State’s crackdown on worker misclassification not all it’s cracked up to be


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When Sonny Dean thinks about New Hampshire Labor Commissioner Jim Craig’s announced intentions to “step it up” when it comes to cracking down on businesses misclassifying employees as independent contractors, it “makes the hair on the back of my neck stand up,” he says.

Dean has been fighting the state Labor Department ever since April 2013, when his Merrimack company – Dean Drywall Installations LLC – was originally slapped with a $320,000 fine for various labor violations, including some $35,000 in fines for misclassification.

After negotiations and a hearing, the department dropped the fine to $24,200, including $5,500 for the misclassification charges. The agency eventually ruled that paperwork showed that only one of the 85 people working on Dean’s two construction sites was an employee.

But that outcome doesn’t mollify Dean, who is appealing the department’s decision, pointing to the time, the attorney fees and “just the stress of it all” he endured.

Yet for Joe Donahue, a member of Carpenters Local 118, the Dean Drywall fine reduction was exhibit one in the case that shows the state’s laxity when it comes to enforcing labor standards, particularly in the construction industry.

According to Donahue, this doesn’t just affect workers, it hurts firms that play by the rules, both in losing bids for local jobs and because insurers shift uncovered unemployment compensation costs onto those that pay them.

“It’s bad for business,” Donahue says. “It’s cheaper for business to work outside the state.”

Dueling definitions

That’s what Mario Plante, owner of Hudson-based Save on Wall, does. His firm, a unionized company that employs about 350 people who work almost entirely in Boston, where most of the jobs go to union firms.

In New Hampshire, he claims, competitors “cut corners, don’t pay overtime – it’s impossible to do something right.” Although 40 percent of his workers are from New Hampshire, “they don’t want to work here.”

As Mark McKenzie, president of the state chapter of the AFL-CIO, sees it, New Hampshire is becoming a “haven for contractors who break the law right and left.”

There is no question that the problem of misclassification is widespread in New Hampshire. Since 2012, the state Department of Employment Security has found cases of misclassification in 23 percent of the 922 audits it has conducted. That means that employers and employees avoided payroll deductions on some $37.7 million in wages, including some $677,000 in unemployment compensation taxes, not including fines and penalties.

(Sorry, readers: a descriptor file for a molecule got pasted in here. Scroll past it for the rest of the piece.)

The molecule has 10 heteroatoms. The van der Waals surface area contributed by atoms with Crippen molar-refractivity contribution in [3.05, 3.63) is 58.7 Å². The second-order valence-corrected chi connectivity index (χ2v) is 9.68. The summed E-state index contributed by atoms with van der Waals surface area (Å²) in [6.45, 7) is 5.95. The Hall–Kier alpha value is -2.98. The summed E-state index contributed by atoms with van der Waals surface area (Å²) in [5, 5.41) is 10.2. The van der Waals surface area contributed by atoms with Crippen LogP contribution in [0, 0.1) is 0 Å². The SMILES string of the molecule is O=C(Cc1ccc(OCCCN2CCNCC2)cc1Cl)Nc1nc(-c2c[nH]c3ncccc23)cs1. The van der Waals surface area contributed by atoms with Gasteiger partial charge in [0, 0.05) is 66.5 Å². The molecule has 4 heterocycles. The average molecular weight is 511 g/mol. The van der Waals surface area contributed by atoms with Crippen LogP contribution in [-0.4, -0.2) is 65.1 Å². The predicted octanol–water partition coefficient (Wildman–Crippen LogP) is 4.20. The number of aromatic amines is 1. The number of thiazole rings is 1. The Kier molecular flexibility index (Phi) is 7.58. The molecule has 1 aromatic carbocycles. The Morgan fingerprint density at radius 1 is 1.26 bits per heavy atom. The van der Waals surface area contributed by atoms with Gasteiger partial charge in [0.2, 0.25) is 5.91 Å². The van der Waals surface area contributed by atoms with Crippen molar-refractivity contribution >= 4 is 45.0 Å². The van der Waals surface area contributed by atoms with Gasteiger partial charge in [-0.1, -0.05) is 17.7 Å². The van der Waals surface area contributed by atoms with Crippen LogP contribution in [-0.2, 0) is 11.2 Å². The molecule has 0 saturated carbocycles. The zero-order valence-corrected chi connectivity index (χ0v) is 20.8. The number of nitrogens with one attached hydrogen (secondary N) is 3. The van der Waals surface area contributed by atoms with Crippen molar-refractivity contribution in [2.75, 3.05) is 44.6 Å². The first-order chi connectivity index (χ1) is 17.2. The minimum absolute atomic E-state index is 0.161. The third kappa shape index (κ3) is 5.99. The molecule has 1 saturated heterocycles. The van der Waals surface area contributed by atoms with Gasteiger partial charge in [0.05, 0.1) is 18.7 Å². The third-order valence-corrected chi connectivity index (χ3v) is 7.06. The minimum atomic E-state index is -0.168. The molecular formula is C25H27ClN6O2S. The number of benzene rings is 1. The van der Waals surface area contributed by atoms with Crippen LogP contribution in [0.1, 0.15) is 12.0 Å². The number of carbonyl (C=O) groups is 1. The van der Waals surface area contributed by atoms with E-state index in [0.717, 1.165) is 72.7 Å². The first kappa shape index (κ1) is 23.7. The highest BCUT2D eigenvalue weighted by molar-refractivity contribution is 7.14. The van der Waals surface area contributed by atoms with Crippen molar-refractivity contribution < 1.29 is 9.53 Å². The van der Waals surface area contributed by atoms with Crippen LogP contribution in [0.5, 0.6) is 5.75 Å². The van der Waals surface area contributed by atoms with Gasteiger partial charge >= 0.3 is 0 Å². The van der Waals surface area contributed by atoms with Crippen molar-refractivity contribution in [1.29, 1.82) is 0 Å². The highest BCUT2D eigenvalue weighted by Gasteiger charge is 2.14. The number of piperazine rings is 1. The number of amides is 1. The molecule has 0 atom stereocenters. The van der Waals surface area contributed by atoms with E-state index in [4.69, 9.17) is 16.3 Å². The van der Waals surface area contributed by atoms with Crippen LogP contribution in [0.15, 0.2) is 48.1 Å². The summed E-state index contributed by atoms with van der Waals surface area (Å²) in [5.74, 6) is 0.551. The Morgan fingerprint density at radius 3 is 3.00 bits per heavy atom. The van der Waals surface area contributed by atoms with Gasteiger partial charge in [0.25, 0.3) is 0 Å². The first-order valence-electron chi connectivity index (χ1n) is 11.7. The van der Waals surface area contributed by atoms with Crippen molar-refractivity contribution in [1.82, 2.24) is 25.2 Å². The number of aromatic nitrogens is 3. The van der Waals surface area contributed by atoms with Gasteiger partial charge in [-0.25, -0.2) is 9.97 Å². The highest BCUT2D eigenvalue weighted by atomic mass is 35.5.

The state Department of Labor – which oversees various labor laws, including the requirement that companies carry workers’ compensation coverage – stepped up its enforcement in 2013, when it fined 20 firms for misclassification, compared to just one in 2012. But that was still far short of the 93 Employment Security audits that found misclassification during the same year.

Of those cases, the agency initially proposed that 24 firms pay $182,650 in fines for misclassification dating back to 2011 – fines that were lowered to less than $70,000 after hearings were held.

Those figures don’t include cases like Dean’s that are still pending.

The reason behind the discrepancy between the two agencies – both in the number of cases and the amounts fined – are not clear, particularly since both belong to a joint task force on misclassification for which they share information on violations.

Officials for both sides point to the different agencies’ definitions of independent contractors. Labor has seven criteria, while Employment Security has three, not to mention the state Department of Revenue Administration and the federal Internal Revenue Service, which have their own definitions. That means someone might be a worker under one set of laws might be a contractor under another

State Rep. Keith Murphy, R-Bedford, and the owner of Murphy’s Taproom in Manchester, ended up meeting the criteria of one agency and then wound up getting fined by another. This prompted him to introduce House Bill 1349, which would have protected those who follow at least one set of rules in good faith.

But it would be better if everybody agreed on the same rules, he says.

“I don’t care which definition is better,” he said when testifying earlier this year before the House Labor Committee. “Pick one.”

The agencies have been trying to do that for years, and say they will continue to do so, even though Murphy’s bill failed to pass. And both say they are sharing information on violations for better enforcement.

Lack of cooperation?

But so far there is not much evidence that the arrangement is working.

Unlike Labor, Employment Security – citing a privacy exemption in the Right to Know law – won’t release the names of the companies it found to have misclassified workers as independent contractors. But it did release the names of companies on which it placed a lien for nonpayment of unemployment taxes.